In 2012, Divljan was diagnosed with an appendix cancer, which was operated on the following year. In January 2015 he was admitted to hospital with an inflammation of the peritoneum but he stated that everything was alright and that he felt "very well"; he even used the opportunity to announce a new single "Neposlušna građanka" ("Disobedient citizen") and a new live album.[12] However, Divljan died in Vienna on 4 March 2015.[13] His remains were cremated on the New Cemetery in Belgrade on 10 March.[14]


With Idoli[edit]

Solo works[edit]

Studio albums
  • Tajni život A. P. Šandorova (PGP-RTB, 1988).
  • Sve laži sveta (Automatik, 2000) – as Vlada Divljan Old Stars Band.
  • Vlada Divljan presents Die Tonzentrale (B92 Records, 2003) – as Die Tonzentrale.
Live albums
  • Odbrana i zaštita (B92 Records 1996) – as Vlada Divljan Old Stars Band.


Studio albums
  • Rokenrol za decu (PGP RTB, 1989) – with Srđan Gojković Gile.
  • Rokenrol bukvar (PGP-RTB, 1990) – with Srđan Gojković Gile.
  • Lutka koja kaže ne (PGP-RTB 1991) – with Srđan Gojković Gile, Ivan Stančić Piko and Zoran Radomirović Švaba.
  • Recorded Supplement (Avan Garde Records, 1997) – with Kiril Džajkovski (as Aparatchiks).
  • Decade (1997) – with Kiril Džajkovski (as Aparatchiks).
  • Četiri godišnja doba (2012) – with Ljetno Kino Big Band.

Guest appearances[edit]

Studio albums
  • Tko mari za čari (Jugoton, 1987) – guitar on the track "Ne dozvoli" by Cacadou Look.
  • Zaljubiška (PGP RTB, 1991) – writer of the track "Srećna Nova Godina" by Lepa Brena & Slatki Greh.
  • Crni bombarder (ZAM, 1992) – guitar and backing vocals on Srđan Gojković Gile soundtrack album.
  • Pirat (Round Records, 1999) – guitar on Zona B album.
  • First & Last (Automatik Records, 2000) – vocals on Eva Braun version of "Hajde sanjaj me, sanjaj".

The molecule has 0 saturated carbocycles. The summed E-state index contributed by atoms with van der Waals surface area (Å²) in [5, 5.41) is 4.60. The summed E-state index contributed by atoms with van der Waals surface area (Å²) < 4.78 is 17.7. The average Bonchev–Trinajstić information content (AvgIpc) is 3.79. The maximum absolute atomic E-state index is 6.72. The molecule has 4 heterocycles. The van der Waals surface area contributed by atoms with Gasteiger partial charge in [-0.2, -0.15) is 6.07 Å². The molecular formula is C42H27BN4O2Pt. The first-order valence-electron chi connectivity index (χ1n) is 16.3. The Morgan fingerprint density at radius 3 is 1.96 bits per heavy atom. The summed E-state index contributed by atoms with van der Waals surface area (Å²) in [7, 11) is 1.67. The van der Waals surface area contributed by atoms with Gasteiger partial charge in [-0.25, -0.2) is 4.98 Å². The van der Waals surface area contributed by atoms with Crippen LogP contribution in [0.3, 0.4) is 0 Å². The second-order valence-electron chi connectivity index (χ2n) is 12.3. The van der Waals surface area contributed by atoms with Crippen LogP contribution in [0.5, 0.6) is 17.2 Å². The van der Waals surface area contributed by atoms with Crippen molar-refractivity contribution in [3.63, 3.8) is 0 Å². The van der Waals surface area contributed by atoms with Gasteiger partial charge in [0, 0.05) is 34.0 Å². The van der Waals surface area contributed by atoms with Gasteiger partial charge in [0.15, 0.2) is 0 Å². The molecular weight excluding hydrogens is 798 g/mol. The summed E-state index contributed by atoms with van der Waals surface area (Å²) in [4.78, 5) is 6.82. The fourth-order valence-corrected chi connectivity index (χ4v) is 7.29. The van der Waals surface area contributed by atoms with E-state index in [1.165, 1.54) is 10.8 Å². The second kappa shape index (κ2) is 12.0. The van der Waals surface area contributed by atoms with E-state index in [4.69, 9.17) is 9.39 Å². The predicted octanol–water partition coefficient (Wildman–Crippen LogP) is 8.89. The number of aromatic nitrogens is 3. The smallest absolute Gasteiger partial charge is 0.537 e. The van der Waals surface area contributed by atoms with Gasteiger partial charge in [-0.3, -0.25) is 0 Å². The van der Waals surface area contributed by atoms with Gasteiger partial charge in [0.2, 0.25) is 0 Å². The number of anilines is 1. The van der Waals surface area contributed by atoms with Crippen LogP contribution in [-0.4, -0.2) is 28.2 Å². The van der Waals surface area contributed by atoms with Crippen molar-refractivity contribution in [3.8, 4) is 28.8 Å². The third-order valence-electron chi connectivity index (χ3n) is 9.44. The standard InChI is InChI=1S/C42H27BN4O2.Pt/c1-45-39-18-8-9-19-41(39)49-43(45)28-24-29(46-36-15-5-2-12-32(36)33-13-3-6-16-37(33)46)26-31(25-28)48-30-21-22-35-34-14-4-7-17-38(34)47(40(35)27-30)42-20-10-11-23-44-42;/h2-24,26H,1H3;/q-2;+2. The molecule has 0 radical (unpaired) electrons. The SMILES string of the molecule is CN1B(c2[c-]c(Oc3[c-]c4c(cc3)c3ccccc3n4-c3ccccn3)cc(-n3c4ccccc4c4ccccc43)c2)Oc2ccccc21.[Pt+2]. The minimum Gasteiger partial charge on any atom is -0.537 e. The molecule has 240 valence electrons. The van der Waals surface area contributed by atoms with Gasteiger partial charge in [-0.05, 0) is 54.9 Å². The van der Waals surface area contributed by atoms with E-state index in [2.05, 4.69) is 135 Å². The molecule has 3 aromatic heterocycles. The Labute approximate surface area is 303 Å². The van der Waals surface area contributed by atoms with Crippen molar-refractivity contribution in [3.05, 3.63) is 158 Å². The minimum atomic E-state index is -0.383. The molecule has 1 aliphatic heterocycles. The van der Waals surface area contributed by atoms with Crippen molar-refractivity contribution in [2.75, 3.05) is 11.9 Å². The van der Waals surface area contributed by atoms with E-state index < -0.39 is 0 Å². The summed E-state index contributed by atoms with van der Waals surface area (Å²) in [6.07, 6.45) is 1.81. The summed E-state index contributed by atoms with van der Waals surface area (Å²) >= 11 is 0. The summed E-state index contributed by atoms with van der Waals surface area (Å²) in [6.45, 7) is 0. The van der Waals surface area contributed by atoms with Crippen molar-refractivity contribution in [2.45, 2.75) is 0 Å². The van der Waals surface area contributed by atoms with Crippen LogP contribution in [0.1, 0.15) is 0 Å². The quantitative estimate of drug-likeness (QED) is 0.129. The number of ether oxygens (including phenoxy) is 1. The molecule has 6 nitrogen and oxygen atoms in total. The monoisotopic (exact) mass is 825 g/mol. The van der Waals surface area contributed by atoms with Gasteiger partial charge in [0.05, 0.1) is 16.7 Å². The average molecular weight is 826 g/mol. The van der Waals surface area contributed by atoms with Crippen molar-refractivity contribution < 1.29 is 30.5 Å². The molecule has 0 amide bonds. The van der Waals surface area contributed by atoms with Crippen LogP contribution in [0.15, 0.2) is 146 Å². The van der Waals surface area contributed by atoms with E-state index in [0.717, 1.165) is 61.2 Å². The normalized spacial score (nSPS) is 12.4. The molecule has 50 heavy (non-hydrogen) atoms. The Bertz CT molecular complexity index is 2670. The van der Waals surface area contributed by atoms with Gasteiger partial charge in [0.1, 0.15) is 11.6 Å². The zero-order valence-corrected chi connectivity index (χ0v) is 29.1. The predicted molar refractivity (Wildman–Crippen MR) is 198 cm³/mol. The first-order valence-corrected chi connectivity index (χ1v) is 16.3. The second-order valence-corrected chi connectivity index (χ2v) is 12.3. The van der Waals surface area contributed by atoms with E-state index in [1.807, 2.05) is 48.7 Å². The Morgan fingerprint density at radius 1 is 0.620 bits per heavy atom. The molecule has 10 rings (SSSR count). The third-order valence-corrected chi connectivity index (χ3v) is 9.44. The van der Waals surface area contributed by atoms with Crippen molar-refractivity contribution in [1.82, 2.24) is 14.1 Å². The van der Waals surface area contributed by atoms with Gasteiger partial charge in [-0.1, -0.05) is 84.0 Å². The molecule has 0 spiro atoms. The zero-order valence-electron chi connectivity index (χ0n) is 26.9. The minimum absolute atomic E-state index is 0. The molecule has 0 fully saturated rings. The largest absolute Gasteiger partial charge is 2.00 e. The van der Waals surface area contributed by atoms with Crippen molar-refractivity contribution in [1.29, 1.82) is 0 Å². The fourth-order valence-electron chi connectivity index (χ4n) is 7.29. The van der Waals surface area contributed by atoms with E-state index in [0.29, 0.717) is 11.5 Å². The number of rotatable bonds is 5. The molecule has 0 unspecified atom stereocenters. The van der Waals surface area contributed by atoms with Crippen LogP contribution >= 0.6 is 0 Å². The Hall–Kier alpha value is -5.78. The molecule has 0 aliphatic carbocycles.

• Harmonajzer (PGP RTS, 2002) – guitar on the track "Zato stojim sam" by Električni Orgazam.
  • Balcancan (Lithium Records, 2005) – vocals on Kiril Džajkovski's soundtrack album on the track "Baba zumbula".
  • Autobus Calypso (Aquarius Records, 2007) – vocals on Cubismo version of "Devojko mala" entitled "Nina Bonita".
Live albums
  • Rocking at the Party Live! (Suzy Records, 1989) – Guest on the Le Cinema live album on the track "Maršal".
  • Koncert (Nika, 2005) – Guest on Vlada kreslin's live album on tracks "Malena" and "Dok dobuje kiša".
Various artists compilations


Various Artists projects[edit]

  • Malcziki (Single) – lead vocals on tribute version of "Malcziki" (yugo-wersja).
  • Yugoton (BMG, 2001) – did backing vocals on tribute versions of Idoli songs.
  • Kao da je bilo nekad... (posvećeno Milanu Mladenoviću) (Circle Records, 2002) – appears on Milan Mladenović tribute album with the song "Radostan dan".


  1. ^ a b Ne veruj u idole, NIN magazine, 2003. (in Serbian)
  2. ^ "Gitaru sam počeo da sviram zbog devojaka", Blic, Serbian daily newspaper, 13. 03. 2011.
  3. ^ Hronika bg. talasa, Dzuboks/Yugopapir, 1981. (in Serbian)
  4. ^ a b Ex Yu rock enciklopedija 1960–2006, Janjatović Petar; ISBN 978-86-905317-1-4
  5. ^ Vlada Divljan, njegova životna priča, Huper/Yugopapir, 2003 (in Serbian)
  6. ^ "Umro Vlada Divljan". Hot.hr. 5 March 2015.
  7. ^ "Vlada Divljan: Ima nečeg divljeg u meni". Story magazine (in Serbian). 15 March 2010. Retrieved 5 March 2015.
  8. ^ "Vlada Divljan, njegova životna priča" (in Serbian). Huper/Yugopapir. 2003.
  9. ^ "Bečka karijera beogradskog rock idola", 21.08.2007. (in Croatian) Nacional (weekly)
  10. ^ Divljan u Beogradu posle dve godine", Popboks portal, 07.09.2008. (in Serbian)
  11. ^ "Vlada Divljan: Novi album pre smaka sveta" (in Serbian). Novosti. 26 February 2011.
  12. ^ "Vlada Divljan poručio: Nisam životno ugrožen, osećam se vrlo dobro". Blic. 30 January 2015. Retrieved 10 March 2015.
  13. ^ "Preminuo Vlada Divljan" [Vlada Divljan Dies]. B92. 5 March 2015. Retrieved 5 March 2015.
  14. ^ "Objavljeno mesto i vreme kremacije Vlade Divljana" (in Serbian). MTV Serbia. 10 March 2015.

External links[edit]